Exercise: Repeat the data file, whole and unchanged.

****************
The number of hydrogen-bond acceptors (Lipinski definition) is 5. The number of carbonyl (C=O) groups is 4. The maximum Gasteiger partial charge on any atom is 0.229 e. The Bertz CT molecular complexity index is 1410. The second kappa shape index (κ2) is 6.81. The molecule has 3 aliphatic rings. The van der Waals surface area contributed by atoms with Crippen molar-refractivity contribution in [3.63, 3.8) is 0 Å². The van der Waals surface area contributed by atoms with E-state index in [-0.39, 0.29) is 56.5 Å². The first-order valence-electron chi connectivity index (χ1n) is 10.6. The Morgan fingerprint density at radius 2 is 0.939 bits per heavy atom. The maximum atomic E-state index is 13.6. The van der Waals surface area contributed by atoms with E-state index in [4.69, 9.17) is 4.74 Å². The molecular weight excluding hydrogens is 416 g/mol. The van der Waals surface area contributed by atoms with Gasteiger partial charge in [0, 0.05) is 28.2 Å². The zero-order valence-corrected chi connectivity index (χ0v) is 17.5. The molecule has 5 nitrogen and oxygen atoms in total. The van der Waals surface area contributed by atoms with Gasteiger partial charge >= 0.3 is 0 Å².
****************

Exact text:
The number of hydrogen-bond acceptors (Lipinski definition) is 5. The number of carbonyl (C=O) groups is 4. The maximum Gasteiger partial charge on any atom is 0.229 e. The Bertz CT molecular complexity index is 1410. The second kappa shape index (κ2) is 6.81. The molecule has 3 aliphatic rings. The van der Waals surface area contributed by atoms with Crippen molar-refractivity contribution in [3.63, 3.8) is 0 Å². The van der Waals surface area contributed by atoms with E-state index in [-0.39, 0.29) is 56.5 Å². The first-order valence-electron chi connectivity index (χ1n) is 10.6. The Morgan fingerprint density at radius 2 is 0.939 bits per heavy atom. The maximum atomic E-state index is 13.6. The van der Waals surface area contributed by atoms with E-state index in [4.69, 9.17) is 4.74 Å². The molecular weight excluding hydrogens is 416 g/mol. The van der Waals surface area contributed by atoms with Gasteiger partial charge in [0, 0.05) is 28.2 Å². The zero-order valence-corrected chi connectivity index (χ0v) is 17.5. The molecule has 5 nitrogen and oxygen atoms in total. The van der Waals surface area contributed by atoms with Gasteiger partial charge >= 0.3 is 0 Å².